Anthony Duclair Clicking With Toews and Other Hot Lines
This week we take an in-depth look into a couple of lines and how they’ve produced recently. We also squeeze in a couple of quick thoughts on notable line changes that could make certain players more valuable going forward.
Jonathan Toews has always been a prime example of a player whose real-life value is much greater than his fantasy value. Despite a career-low point pace, Toews continues to display those intangibles that make him a number-one center. If you don’t believe me, maybe Auston Matthews’ words will be more impactful. As valuable as he is to the Blackhawks, you need him to be valuable for your fantasy team, so let’s take a look at his numbers. What really stands out is the fact that he’s seeing much more power-play time than last season, but is on pace for half the points. This really speaks to Chicago’s PP struggles, as their efficiency with the man advantage is fourth-worst in the league. Worse than Arizona! I fully expect Toews to improve his scoring pace as the season progresses, but the team has got to be better on the power play.
Richard Panik has four points in seven games with the Coyotes. Anthony Duclair has four points in six games with the Blackhawks. It looks like that trade provided a beneficial change of scenery for both parties involved. It’s easy to forget that Duclair is only 22-years-old when you see he’s on his third NHL team, but the reality is that he’s still developing his game. This is why playing alongside Jonathan Toews is so beneficial, because the opportunity to learn from Toews could really help Duclair grow into a more well-rounded player. It seems like forever ago that Duclair put up 44 points in his rookie season, but his best years are still ahead of him.
With all the attention Brock Boeser and Mathew Barzal have received this season, a lot of incredible rookies are being overlooked, one of which is Alex DeBrincat. Debrincat currently sits second in goal scoring among rookies, despite seeing much less ice-time than those around him. Unfortunately, that reality limits Debrincat’s value, as his 14:30 of ice time is substantially lower than Boeser’s 17:03 and Barzal’s 17:21. It’s fair to say that a rookie’s production tends to fall off in the latter stages of the season, as the tiring NHL schedule takes a toll on them. However, Debrincat might be a different case as he’s used to playing a lot of games. His sheltered minutes should also help minimize fatigue.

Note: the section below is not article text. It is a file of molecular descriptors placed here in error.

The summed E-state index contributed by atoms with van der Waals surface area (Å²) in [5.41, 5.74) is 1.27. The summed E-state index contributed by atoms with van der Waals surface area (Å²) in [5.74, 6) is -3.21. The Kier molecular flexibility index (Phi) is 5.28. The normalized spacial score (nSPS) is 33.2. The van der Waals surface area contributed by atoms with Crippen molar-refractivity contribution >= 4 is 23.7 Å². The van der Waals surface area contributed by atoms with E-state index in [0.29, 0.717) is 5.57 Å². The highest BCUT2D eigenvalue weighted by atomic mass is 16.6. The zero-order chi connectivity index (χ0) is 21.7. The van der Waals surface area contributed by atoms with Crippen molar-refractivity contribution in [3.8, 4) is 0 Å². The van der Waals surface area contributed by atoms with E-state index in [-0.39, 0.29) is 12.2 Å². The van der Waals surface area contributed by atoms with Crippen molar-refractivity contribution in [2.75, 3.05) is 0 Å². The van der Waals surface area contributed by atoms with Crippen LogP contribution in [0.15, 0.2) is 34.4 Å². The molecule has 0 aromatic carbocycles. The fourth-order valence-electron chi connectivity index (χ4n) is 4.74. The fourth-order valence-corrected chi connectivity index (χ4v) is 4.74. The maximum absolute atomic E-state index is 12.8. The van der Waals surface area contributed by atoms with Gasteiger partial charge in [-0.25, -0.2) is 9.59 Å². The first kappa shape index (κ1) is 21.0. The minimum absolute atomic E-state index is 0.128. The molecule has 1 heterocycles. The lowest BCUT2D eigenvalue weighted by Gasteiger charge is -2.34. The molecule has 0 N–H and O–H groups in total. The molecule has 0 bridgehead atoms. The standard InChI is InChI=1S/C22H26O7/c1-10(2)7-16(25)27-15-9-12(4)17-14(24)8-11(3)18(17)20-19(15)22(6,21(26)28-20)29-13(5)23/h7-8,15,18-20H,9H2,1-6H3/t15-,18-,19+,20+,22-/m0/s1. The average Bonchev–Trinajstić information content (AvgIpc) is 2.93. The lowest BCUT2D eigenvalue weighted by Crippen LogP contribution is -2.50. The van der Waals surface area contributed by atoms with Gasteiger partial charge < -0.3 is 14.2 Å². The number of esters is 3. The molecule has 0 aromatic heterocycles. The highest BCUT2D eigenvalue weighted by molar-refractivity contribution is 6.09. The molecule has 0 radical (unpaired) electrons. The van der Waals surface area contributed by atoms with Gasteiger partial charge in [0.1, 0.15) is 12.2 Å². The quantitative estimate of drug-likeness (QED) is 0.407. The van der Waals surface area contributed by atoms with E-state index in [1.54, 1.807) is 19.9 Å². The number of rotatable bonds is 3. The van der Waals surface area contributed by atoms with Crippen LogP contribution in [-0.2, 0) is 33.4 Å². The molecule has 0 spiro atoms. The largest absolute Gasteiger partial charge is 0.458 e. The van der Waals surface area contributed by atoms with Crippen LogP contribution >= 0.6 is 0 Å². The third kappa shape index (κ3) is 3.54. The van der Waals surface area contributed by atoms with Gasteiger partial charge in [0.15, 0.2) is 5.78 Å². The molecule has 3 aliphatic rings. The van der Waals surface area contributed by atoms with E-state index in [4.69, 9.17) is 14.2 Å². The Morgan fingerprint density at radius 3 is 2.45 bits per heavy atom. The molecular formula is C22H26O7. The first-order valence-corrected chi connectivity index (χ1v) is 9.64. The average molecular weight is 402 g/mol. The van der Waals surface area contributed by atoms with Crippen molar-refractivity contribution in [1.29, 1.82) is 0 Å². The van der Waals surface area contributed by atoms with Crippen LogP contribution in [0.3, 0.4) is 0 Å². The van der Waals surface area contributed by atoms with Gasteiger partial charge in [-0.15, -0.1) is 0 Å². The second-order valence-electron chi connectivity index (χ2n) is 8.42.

The New York Rangers have been in a bit of a slide recently, and with recent news that Kevin Shattenkirk will be out long-term, it looks like they might be sellers at the deadline. Fortunately, there have been a few bright spots on the season, most notably King Henrik’s stellar play at the tender age of 35. In recent games, they’ve also been getting some offensive production from their forwards, and this line has been particularly effective.
Mats Zuccarello has established himself as a 60-point player in the NHL, and this season has allowed him to add another year of consistency to his resume. Aside from his point production, most of Zuccarello’s other stats have remained constant over the years, most notably his ice-time and shot rates. It’s encouraging to see he has five points in his last four games, but concerning that 35% of his points have come on the power play. A power-play that will be without Kevin Shattenkirk and Chris Kreider for the foreseeable future.
J.T. Miller can provide value in Yahoo! fantasy leagues because of his ability to occupy the center, left-wing, or right-wing spot on your roster. Not only is it easy to incorporate him into your lineup, but there’s also a good chance he puts up some points for you. Miller’s production had been improving gradually over his career, but the upward trend hasn’t continued so far this season. While this line’s success might be a result of small sample size, Hayes’ defensive capabilities could allow Miller to take on a more offensive role going forward. Keep an eye out for Miller to push 60 points in future seasons, but maybe temper your expectations for this year.
If you’re looking for offensive production, you’re probably not going to find it from Kevin Hayes. The team relies on him as a defensive player, who is often deployed on the penalty kill but seldom on the power play. If you need further proof, take a look at his offensive zone start percentage in the past couple of seasons, which sits around 40%. But Hayes doesn’t need to score for this line to be successful, because Miller and Zuccarello are both offensively gifted. Having Hayes on this line takes even more pressure off of those two, allowing them to focus on scoring. I know it’s a small sample size, but the trio has also been creating more chances than the opposition (11 scoring chances for versus five against).
Brayden Schenn had 13 points in 20 games while Jaden Schwartz was out with an ankle injury, a 53-point pace. That’s a heck of a lot lower than the 98-point pace he was on with Schwartz in the lineup. Obviously, the real Brayden Schenn falls somewhere in between, but I think Schwartz’s return will be beneficial for the whole team.
With Nolan Patrick available in 93% of Yahoo! Leagues, he could provide some sneaky value after being promoted to the second line. With all due respect to Jordan Weal, playing beside the offensively gifted Jakub Voracek should give Patrick a better chance to put up some points.
Huge chance for Silfverberg beside the Ducks’ best offensive players. Coach Randy Carlyle isn’t afraid to promote and demote players, so Silfverberg is going to have to make the most of this opportunity if he wants to stay on the top line.
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